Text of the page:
World Liver day-Keep your liver healthy
19th April is observed as World Liver Day, and it aims to spread awareness about the various liver diseases that affect millions of people worldwide.
The liver is located in the upper right quadrant of the abdomen, below the diaphragm. The liver has a wide range of functions, including detoxification of various metabolites, protein synthesis, and the production of biochemicals necessary for digestion. It also plays a role in metabolism, removal of toxins, regulating cholesterol and blood sugar, and releasing bile which helps in the digestion process, regulation of glycogen storage, decomposition of red blood cells and hormone production.
There is currently no way to compensate for the absence of liver function in the long term, although liver dialysis techniques can be used in the short term. Artificial livers are yet to be developed to promote long term replacement in the absence of the liver. As of now, liver transplantation is the only option for complete liver failure.
There are many causes that lead to different kinds of liver problems, but one primary reason is our lifestyle choices such as eating excessive fatty foods, high alcohol consumption, lack of exercise, etc.
The following are main liver disorders we face:
Hepatitis is an inflammation of the liver that can be caused by a virus, by inherited disorders, and sometimes by certain medications or toxins such as alcohol and drugs. Scientists have identified four main types of viral hepatitis: hepatitis A, hepatitis B, hepatitis C, and hepatitis D.
Hepatitis A is the most common and the most infectious, spreading easily from person to person like most other viruses. It affects millions around the world and is responsible for more than 2 million deaths a year.
Causes of Hepatitis A is waterborne and spread mainly via sewage and contaminated food and water.
Hepatitis B is acquired through exposure to infected blood, vaginal fluids, or semen.
Causes of Hepatitis B is transmitted by contact with infected semen, blood, or vaginal secretions, and from mother to newborn. Hepatitis B is most commonly spread by unprotected sex and by sharing of infected needles (including those used for tattooing, acupuncture, and ear piercing).
Hepatitis C About 15% of those with hepatitis C may have been exposed to infected blood products before widespread blood testing began.
Causes of Hepatitis C is spreads via direct blood-to-blood contact.
Hepatitis D is unique because it can only affect those that already have hepatitis B.
Causes of Hepatitis D is spread by infected needles and blood transfusions.
(Improved screening of donated blood has greatly reduced the risk of catching hepatitis B or C from blood transfusions. Both hepatitis B and C can be spread through sharing of razors, toothbrushes, and nail clippers.)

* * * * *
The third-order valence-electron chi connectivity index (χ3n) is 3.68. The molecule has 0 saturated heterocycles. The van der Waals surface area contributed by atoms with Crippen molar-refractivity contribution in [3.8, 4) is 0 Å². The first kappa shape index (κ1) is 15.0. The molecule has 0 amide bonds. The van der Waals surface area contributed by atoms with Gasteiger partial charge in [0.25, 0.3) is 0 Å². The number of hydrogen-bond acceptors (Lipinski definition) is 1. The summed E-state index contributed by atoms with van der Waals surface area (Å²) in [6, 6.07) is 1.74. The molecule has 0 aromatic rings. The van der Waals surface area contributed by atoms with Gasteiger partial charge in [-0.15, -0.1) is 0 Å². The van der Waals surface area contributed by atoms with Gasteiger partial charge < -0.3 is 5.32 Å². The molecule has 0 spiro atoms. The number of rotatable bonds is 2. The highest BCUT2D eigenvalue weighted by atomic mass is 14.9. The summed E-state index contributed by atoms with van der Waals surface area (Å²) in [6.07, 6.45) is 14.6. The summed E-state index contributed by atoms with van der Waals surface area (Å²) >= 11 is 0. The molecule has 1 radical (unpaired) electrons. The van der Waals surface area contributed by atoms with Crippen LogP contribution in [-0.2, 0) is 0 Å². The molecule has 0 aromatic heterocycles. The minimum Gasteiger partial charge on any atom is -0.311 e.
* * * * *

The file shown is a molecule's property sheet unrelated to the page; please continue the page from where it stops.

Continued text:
It’s the final stage of many different forms of liver disease. Cirrhosis involves permanent scarring of the liver that can severely impact the proper functioning of the organ.
The main cause of cirrhosis is chronic infection with the hepatitis C virus. Other causes include are long-term, excessive alcohol consumption, chronic infection with hepatitis B virus, inherited disorders of iron and copper metabolism, severe reactions to certain medications, fatty liver caused by obesity, infections from bacteria and parasites usually found in the tropics, repeated episodes of heart failure with liver congestion and bile-duct obstruction
With cirrhosis, the liver tissue is irreversibly and progressively destroyed as a result of infection, poison, or some other disease. The normal liver tissue is replaced by scars and areas of regenerating liver cells.
Tiredness, fever, nausea, loss of appetite, and pain (usually under the ribs on the right side of the abdomen). There may also be some jaundice (yellowing of the skin and whites of the eyes.) are common symptoms for both Hepatitis and Cirrhosis.
In hepatitis B and C, viral particles may linger in the body producing a chronic infection that lasts for years. This can eventually lead to liver cirrhosis and, in some cases, liver cancer.
symptoms of cirrhosis include:
Abdominal pain, general fatigue, intestinal bleeding, itching, jaundice (yellowing of the skin and eyes), loss of interest in sex, nausea and vomiting, small red, spider-like blood vessels under the skin or easy bruising, swelling in the abdomen and legs caused by fluid accumulation, weakness, weight loss
If you have cirrhosis, you should seek emergency help if you experience any of the following:
- mental confusion
- rectal bleeding
- vomiting blood
Ways to prevent liver Diseases.
- Ditch Junk food
- Prolonged sitting is bad
- Avoid Sugary Drinks
- Reduce overweight
- Don’t drink lot of alcohol
- Eat a healthy diet and get regularly exercise
Watch the following video some food which helps to naturally cleanse the liver.